From nuclear decommissioning to drone design, engineers are taking inspiration from nature


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Dandelion seeds’ ability to remain airborne is being mimicked by one project, Dandidrone, which hopes to overcome the challenges involved in using airborne sensors to investigate disaster sites.

Bio-inspired engineering has grown in profile in recent years, and is being used to address traditionally intractable problems, as Envirotec discovered.

Engineers have been borrowing ideas from nature for a long time. Leonardo da Vinci’s ornithopter flying machines – based on observations of birds – are a classic example. It took a while for engineers to realize there were easier ways to launch a machine into the air than flapping a set of wings, but we got there in the end.

Such has been the relationship between these two domains: not a trouble-free marriage by any means, but an increasingly fruitful one. Recent decades have seen its formalization as a distinct branch in engineering.

A recent talk on the subject by Professor Adam Stokes conveyed some of the excitement and sense of possibility the field is currently generating, and showcased examples of the work being undertaken by his own Soft Systems Group, part of the Institute for Integrated Micro and Nano Systems in The School of Engineering at The University of Edinburgh.1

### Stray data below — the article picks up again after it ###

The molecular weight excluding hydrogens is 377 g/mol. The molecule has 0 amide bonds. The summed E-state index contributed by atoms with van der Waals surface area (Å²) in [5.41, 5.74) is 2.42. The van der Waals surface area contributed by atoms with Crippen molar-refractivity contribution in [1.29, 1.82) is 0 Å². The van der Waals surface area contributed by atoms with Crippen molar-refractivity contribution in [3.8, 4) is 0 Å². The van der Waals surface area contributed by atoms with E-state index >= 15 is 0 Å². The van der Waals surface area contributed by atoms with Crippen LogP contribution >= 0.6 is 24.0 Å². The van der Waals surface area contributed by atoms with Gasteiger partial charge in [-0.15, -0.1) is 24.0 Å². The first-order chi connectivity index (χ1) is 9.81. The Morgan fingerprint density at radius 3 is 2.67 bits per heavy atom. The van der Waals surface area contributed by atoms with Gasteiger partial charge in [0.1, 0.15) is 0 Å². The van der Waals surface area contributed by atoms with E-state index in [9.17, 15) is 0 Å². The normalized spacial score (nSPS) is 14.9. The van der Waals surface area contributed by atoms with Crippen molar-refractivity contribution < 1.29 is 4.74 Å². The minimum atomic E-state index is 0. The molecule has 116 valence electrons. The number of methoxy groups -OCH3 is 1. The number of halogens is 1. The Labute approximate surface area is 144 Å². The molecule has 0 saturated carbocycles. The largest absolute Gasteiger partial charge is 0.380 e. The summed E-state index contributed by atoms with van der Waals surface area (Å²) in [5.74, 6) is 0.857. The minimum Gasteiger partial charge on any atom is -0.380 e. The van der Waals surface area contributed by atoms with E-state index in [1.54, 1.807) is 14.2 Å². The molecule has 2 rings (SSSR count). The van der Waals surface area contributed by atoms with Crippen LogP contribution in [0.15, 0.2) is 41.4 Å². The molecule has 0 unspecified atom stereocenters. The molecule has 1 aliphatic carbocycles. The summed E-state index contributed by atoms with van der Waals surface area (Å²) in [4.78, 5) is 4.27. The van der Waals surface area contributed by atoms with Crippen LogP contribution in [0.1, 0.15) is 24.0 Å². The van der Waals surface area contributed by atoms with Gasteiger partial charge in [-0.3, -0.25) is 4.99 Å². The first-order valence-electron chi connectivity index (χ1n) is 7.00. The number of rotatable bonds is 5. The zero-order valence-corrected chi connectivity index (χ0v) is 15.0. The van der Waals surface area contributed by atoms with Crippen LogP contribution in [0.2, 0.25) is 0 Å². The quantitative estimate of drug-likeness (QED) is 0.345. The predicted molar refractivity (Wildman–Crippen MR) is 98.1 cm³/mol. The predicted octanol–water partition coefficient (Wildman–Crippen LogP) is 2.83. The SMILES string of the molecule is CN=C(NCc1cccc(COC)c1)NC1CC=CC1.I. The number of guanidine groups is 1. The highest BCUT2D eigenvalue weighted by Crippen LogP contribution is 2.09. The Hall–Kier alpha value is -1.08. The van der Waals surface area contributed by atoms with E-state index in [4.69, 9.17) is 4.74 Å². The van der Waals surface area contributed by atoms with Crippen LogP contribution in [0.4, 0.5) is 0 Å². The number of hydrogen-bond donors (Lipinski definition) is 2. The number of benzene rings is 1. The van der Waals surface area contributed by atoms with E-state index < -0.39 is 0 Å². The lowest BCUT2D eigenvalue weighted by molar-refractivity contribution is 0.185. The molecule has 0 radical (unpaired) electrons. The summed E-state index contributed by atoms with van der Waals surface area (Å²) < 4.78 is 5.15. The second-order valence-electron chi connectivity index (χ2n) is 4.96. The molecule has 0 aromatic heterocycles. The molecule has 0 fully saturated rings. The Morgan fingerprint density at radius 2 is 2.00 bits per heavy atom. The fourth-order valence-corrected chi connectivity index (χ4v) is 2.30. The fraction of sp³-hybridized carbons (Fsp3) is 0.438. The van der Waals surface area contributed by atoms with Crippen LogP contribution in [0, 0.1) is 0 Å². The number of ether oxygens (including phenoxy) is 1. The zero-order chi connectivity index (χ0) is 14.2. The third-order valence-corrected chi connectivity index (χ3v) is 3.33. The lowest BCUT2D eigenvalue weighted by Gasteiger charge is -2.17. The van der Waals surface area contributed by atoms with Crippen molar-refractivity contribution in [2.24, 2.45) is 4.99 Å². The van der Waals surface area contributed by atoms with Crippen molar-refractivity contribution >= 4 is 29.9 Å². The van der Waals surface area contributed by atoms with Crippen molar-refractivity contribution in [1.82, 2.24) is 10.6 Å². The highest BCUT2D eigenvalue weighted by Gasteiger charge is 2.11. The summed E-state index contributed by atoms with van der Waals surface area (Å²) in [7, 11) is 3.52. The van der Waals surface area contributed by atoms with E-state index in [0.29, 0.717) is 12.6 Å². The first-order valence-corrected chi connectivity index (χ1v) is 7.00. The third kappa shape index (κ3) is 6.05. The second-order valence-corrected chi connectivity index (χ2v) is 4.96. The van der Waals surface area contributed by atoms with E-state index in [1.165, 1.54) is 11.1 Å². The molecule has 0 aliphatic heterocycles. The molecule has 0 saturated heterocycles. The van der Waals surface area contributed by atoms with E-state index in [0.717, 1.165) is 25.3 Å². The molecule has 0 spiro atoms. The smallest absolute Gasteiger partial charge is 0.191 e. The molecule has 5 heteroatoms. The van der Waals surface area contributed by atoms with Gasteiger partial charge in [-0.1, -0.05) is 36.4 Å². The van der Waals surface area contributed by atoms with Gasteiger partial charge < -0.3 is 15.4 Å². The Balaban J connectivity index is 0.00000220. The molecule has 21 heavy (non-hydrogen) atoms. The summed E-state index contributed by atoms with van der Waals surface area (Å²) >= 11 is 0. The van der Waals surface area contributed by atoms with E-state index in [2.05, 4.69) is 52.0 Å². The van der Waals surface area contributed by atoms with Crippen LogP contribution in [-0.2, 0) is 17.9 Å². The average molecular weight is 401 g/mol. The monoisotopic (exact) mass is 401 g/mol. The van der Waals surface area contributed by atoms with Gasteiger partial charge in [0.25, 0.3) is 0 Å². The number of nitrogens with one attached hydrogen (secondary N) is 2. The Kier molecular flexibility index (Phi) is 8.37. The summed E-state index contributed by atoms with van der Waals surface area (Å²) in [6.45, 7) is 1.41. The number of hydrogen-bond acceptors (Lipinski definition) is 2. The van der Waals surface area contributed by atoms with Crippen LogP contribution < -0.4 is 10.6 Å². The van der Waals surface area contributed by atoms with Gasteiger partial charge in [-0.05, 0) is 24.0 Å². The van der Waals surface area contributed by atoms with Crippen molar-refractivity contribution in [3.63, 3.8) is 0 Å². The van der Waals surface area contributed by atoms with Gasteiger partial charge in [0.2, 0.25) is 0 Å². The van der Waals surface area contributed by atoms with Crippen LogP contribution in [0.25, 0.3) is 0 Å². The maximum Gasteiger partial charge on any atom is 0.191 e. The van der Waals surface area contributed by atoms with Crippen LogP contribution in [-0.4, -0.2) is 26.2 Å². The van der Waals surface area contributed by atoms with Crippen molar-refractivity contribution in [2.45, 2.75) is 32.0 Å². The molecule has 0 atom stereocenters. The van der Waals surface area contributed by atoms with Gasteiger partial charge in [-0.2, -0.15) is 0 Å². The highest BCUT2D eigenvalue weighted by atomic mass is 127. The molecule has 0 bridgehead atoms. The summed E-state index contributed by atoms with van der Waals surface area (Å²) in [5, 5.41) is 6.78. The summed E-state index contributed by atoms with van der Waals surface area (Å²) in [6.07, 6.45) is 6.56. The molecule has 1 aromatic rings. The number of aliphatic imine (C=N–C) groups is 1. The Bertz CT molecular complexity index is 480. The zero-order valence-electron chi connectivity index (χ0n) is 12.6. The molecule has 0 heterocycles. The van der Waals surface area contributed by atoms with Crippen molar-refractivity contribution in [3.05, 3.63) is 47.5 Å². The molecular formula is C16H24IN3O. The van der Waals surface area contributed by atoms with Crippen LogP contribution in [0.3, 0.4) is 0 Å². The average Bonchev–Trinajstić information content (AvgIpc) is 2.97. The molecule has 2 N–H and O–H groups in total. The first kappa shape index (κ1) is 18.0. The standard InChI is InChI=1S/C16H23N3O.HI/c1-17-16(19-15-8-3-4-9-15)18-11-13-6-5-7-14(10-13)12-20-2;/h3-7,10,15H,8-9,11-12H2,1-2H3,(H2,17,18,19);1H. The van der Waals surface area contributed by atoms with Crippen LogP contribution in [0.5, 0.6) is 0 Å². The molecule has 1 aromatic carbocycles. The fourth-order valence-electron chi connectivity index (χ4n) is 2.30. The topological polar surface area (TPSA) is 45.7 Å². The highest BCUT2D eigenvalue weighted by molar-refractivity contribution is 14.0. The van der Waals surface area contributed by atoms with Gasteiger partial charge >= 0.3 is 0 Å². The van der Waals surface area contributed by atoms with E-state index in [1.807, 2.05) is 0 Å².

Stokes’ title of “Personal Chair in Bioinspired Engineering” is a nod to the fields’ growing recognition. His own multi-disciplinary pedigree – with a CV buttressed by no less than three undergraduate degrees (in biomedical sciences, engineering and chemistry) – hints at its enormous breadth, and inherent challenges.

Biology and engineering seem to stand apart, as approaches to understanding the world. The difference is breezily summed up by Professor Julian Vincent of Heriot-Watt University in a recent paper, with the observation that engineering is numerate, while biology is descriptive.